This video is a very powerful and moving memorial to the attack at Pearl Harbor early on Sunday morning Dec. 7, 1941. The surprise attack that sunny morning was, as President Roosevelt named it in his speech before Congress, a “day of infamy.” Dec. 7, 2020 marks the 79th anniversary of that attack.
Some moments in history stand above others. The Pearl Harbor attack is one of those moments. In reality, it was a great victory for the Japanese Imperial Navy. The surprise was complete and the level of destruction was overwhelming. The Battleships of the Pacific Fleet were either sunk or heavily damaged and would be out of the battle for some time. Thankfully, the aircraft carriers were not at anchor in Pearl Harbor at the time.
If that had been the case, we would have been in very bad shape.
The Japanese admiral Yamamoto said after the attack, “I fear we have awakened a sleeping giant.” And no truer words were ever spoken. The Pearl Harbor attack caused the United States to enter into WWII with a fury and and intensity of will that would be brought to bear all over the Pacific pushing the Japanese back to their home island over the next almost four years. At the same time American soldiers, Army Air Corpsmen, sailors, Marines and Coast Guardsmen and American industry would fight and supply our troops and allies in the European Theater.
While that attack could have broken the will of a lesser people it, instead, brought the American people to a level of communal determination, not just to get revenge but to do whatever was necessary, to do whatever work that was required, to sacrifice at home and on the battlefields around the world for a much nobler purpose, to defend and to restore freedom to all those peoples who were being threatened by the tyrannical forces of Nazism and Japanese Imperialism.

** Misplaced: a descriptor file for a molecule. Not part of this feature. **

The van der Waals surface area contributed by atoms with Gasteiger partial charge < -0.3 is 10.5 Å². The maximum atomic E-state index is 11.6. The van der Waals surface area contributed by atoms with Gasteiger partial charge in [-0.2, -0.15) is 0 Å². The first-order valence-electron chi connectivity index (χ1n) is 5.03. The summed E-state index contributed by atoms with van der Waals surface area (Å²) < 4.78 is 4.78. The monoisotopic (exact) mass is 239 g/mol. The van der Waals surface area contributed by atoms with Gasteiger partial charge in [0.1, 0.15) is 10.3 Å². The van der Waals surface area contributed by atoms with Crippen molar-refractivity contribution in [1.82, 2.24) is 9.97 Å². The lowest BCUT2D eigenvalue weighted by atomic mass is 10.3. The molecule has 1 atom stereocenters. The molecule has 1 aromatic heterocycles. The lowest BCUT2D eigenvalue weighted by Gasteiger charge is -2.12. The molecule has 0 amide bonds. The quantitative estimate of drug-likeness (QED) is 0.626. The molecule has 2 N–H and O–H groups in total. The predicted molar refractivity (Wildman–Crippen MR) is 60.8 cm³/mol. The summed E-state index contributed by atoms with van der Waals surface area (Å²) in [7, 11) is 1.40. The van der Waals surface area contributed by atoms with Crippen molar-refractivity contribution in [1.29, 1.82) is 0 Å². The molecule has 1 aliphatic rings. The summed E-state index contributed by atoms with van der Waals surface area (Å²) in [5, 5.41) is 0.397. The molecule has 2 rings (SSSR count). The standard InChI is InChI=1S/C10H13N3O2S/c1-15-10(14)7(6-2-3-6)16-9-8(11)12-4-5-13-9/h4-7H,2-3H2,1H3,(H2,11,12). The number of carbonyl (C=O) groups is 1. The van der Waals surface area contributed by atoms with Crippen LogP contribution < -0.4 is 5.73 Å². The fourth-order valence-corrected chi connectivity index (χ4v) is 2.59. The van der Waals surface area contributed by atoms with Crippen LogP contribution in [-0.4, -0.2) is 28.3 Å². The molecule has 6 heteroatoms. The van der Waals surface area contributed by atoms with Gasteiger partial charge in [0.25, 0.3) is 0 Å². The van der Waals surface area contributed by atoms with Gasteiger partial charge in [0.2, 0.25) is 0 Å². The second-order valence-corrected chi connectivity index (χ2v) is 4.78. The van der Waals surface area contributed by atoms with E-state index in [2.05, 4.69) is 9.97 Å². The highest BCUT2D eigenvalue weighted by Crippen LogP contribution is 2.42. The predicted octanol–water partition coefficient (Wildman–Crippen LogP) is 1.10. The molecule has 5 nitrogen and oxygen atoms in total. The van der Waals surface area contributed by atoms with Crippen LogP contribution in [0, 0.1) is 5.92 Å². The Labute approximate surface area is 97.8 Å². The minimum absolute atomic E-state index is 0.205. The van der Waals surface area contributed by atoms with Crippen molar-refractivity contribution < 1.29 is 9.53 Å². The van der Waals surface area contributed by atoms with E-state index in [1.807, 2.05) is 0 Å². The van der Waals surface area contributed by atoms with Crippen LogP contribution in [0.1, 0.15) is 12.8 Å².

We must never forget what happened on Dec. 7, 1941. The courage, the will, the determination of the American people, and those who put on the uniforms of our armed services, was like nothing the world had seen before. Because of that attack, that generation, which had fought through and survived the Great Depression, then gave their all to winning the victory over Hitler and the Japanese Imperialist forces. This is why Tom Brokaw could call them, “The Greatest Generation.”
With almost 80 years between us now and that day, there are very few who fought there are still with us. They are in their late 90s and early 100s now. Until this past year, my VFW Post had 5 WWII veterans still active. They are all gone now and there is a great hole in the heart of our membership at their loss. We must never forget them. We should study them and learn from them.
The Veterans Site shares this video to help us remember and to encourage you to think of them and what they did for this nation and for the world those 8 decades ago. God bless them all.Whizzco